A brief history of VPC
Amazon Web Services introduced the Virtual Private Cloud for general availability back in 2009, but VPC has undergone a major transformation. VPC was originally designed to meet the requirements of enterprise customers with legacy applications and hybrid operating environments. It only supported a subset of AWS features, and opened AWS as an option for many workloads that previously could not run on cloud infrastructure. Fast forward to January of 2014, when AWS stopped offering “EC2-Classic”, or EC2 outside of a VPC, for new accounts. Now not only does VPC support all features of EC2 Classic, it offers many features not available otherwise. Clearly VPC is the future of EC2. It’s not hard to use, in fact all new accounts come with a default VPC. I’m not going to make this post a beginners guide to VPC. Instead, I’d like to share a few different ways that you can get the most out of your VPC.
Plan before you build, document what you plan
Although the default VPC is a good start, you are severely limiting the benefits you can realize from the available tools. As you begin to build, there is no tool in the AWS portal that allows you to visualize what you have designed. If you are ‘building as you go’, it will become increasingly difficult to visualize your environment. When designing VPCs for our customers, we always do so with network diagrams. These diagrams can quickly illustrate the purpose for each component, and ensure that what we are building will meet our customers’ needs. We diagram both at the infrastructure and at the data flow level. These diagrams come in handy long after we build the environment, as references to allow any competent admin to quickly get up to speed and manage systems or troubleshoot issues.
Security vs Functionality
Many of the VPC tools can be used to increase security, but make sure you are using the tools as they are intended. With tools like network ACLs and Security groups available to you, it might not make a lot of sense to try to ‘lock down’ your internal subnets by crippling route tables between them. Belt and suspenders are great, and security should be implemented in layers, but avoid crippling the flexibility of your enviornment in exchange for little (if any) additional security.
Minimize instances in public subnets
One of the best ways to minimize exposure is to minimize instances that run in public subnets. No public IP drastically reduces the threat vectors that your servers are exposed to. There are great reasons to run instances in public subnets, but you should always be asking, “Does this box really need a public IP?” We’ve built many environments where the only resources running in public subnets are elastic load balancers, NAT, and security devices. Do you need more than that? Challenge yourself and your team to decide.
NAT as a bottleneck
Ok, you have a great design, with most of your instances in private subnets. Traffic begins picking up, and your workloads are starting to slow down. The confusing part is that the boxes that are responsible for the tasks that are slowing down seem to be running just fine. Memory, CPU, network, IO. Every monitor is showing green. Time to follow the data trail. If your servers are using services like S3, or other region based services, your instance will be communicating with the public endpoint of those services, which means that the traffic will need to flow through your NAT. Time to either ditch those T1 micros, or consider isolating the service and moving it to a public subnet. Also consider the potential for your NAT to be a single point of failure if your production servers need to initiate connections with public endpoints.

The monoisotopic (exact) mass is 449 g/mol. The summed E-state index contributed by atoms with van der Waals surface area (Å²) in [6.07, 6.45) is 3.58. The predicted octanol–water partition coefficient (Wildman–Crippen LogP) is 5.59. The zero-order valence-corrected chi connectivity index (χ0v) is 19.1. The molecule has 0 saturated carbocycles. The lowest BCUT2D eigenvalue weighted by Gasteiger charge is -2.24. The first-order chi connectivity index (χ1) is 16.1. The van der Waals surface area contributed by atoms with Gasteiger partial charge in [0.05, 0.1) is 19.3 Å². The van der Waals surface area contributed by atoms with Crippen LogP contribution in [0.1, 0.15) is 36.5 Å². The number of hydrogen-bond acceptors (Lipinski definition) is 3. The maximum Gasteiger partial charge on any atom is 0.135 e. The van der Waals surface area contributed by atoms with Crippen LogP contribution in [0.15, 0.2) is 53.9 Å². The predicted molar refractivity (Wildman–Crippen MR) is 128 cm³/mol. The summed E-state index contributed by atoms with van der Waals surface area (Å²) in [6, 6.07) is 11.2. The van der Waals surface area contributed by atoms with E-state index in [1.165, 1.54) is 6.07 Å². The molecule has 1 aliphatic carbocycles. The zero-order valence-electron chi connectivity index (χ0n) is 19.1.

Protecting you from … yourself
We all think of security groups as a layer of protection from hackers. Same goes for network ACLs. But many times the biggest threat to our production environment is accidental access. Accidentally leaving a production hostname in a staging deployment, or vica-versa, can cause down time or irreversible damage to production data. Consider using these tools to isolate production from staging, as well as from evil doers. To make it very easy to track, we often refer to security groups within security group policies (i.e. Only servers in the Production-Web security group can access the Production-DB security group on port 3306, etc.)
When one VPC just isn’t good enough
AWS offers many fine grained controls to allow you to limit access to specific resources, but coverage is not universal. Because of this, you may find yourself struggling to create seemingly simple permissions policies that allow users to freely experiment and test while still protecting production workloads from accidental portal clicks. In many cases, the solution is multiple VPCs. With the new VPC peering features, you can construct elegant multi-vpc infrastructures and more easily offer a flexible environment where developers are free to experiment without worrying about accidentally making the front page of slashdot.
Configuration Management via Cloud Formation
We’ve found cloud formation a great tool to use to deliver custom VPCs to our customer’s accounts. We can build and test without interfering with their account, and once complete, we can deliver in a format that allows our customers to easily rebuild their environment from scratch without relying on us. The speed at which a cloud formation template builds allows these templates to double as a great DR tool, allowing our customers to quickly rebuild their environment in a different region should a regional outage occur.
How can you benefit?
Although most VPCs are about 80% alike, it’s the 20% that is unique to your environment that can really unlock the potential of AWS for your specific workloads. Want to learn more about how Foghorn can help you with your cloud initiative? Give us a call!